Ants

argentine_antsArgentine – The workers which are all female are about 1/16″ long and they are monomorphic, meaning they are all similar in size. Queens are twice as long or longer. Argentine ants are light to dark brown in color. Argentine ants are one of the trailing ants and may travel 200 feet or more with thousands of ants following each other from the nest to a food source. They prefer sweets and often tend honeydew producing insects. Their diet changes throughout the year. They feed on a number of items and are not considered “picky,” since they are reported to feed on sweets, meats, fruits, dairy products, eggs, animal fats and waste, and vegetable oils.

carpenter_antCarpenter – Carpenter ants belong to the largest of all ant groups. Although carpenter ants are usually more of a problem in the Northwest and Northeast, they can be both a nuisance and a serious structural pest across the southeastern United States. A carpenter ant colony is started by a single queen. The nest does not have to be in wood. It can be in the soil or under rocks. The queen’s first set of eggs hatch into small workers called minims. These small workers feed the queen and as more eggs are produced, the young grow into larger workers, called majors. These larger workers can be from 1/4 to 5/8 inch in length.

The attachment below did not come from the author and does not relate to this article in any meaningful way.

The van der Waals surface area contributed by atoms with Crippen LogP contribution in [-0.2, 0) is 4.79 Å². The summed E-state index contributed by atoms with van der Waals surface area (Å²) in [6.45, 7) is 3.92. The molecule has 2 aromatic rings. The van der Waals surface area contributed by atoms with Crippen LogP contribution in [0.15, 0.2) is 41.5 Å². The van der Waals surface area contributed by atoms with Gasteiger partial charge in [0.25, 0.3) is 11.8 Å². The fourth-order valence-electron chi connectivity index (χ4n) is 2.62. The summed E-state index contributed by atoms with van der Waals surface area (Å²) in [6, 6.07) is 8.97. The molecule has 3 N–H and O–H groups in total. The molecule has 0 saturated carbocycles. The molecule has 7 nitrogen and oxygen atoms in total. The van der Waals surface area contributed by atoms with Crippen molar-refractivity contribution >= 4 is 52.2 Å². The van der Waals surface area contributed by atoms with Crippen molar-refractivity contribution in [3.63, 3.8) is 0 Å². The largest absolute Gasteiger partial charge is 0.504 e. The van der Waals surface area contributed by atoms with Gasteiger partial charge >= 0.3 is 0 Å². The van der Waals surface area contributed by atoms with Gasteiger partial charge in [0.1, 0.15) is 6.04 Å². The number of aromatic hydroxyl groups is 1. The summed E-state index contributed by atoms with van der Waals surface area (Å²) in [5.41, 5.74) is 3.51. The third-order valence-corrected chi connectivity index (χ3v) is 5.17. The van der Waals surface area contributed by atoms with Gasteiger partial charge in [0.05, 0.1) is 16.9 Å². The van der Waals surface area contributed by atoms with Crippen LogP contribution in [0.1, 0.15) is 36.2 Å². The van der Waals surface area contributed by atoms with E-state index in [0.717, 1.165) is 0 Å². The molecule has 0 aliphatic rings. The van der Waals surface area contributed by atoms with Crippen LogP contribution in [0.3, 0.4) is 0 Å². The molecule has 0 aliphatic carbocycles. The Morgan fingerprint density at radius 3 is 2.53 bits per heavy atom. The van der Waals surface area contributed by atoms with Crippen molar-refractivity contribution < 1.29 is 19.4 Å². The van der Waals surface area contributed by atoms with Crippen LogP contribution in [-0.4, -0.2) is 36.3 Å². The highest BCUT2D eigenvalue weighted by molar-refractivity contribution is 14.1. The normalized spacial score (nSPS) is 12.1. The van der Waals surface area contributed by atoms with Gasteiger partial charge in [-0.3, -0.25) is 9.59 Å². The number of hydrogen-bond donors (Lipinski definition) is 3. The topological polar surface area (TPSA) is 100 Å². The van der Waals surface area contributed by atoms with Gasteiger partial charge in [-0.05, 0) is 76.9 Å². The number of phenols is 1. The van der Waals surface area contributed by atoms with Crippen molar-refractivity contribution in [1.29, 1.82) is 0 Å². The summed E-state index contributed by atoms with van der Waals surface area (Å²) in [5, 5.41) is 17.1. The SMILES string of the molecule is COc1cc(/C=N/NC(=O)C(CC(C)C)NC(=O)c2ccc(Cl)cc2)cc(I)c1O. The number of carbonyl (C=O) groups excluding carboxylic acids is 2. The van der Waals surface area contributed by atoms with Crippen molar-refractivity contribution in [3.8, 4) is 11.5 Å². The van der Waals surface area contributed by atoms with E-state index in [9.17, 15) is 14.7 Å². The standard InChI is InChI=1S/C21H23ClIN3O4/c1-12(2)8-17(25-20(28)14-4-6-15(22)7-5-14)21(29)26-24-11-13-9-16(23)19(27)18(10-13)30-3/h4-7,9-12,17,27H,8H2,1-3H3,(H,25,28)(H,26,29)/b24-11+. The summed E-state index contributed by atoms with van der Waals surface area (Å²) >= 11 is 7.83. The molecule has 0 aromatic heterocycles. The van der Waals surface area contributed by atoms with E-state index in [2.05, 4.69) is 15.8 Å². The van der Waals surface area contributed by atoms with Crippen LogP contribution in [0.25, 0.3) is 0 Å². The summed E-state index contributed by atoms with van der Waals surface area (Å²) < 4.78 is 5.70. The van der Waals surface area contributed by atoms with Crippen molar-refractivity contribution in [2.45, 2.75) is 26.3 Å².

Fire AntFire – Fire ants are a problem because their sting can cause medical problems, they harm wildlife, and interfere with outdoor activities. The mounds are unsightly and cause problems with land use. The winged males and females fly into the air as high as 2000 ft. After mating the males promptly die having fulfilled their only purpose. The newly mated females can fly as far as 2 -3 miles before landing. Once they land, they tear their wings off and search for a suitable nesting site in the soil. The new workers break out of the chamber and begin foraging for food. They care for the queen and the young. From this point on the queen does only one thing – lay eggs to the tune of 100,000 – 300,000 per year. She may live 6-7 years. Fire ants forage when the surface soil temperature is between 70˚ and 95˚F. In the summer months this is primarily at night. They may travel up to 100 yards from their mound in search of food.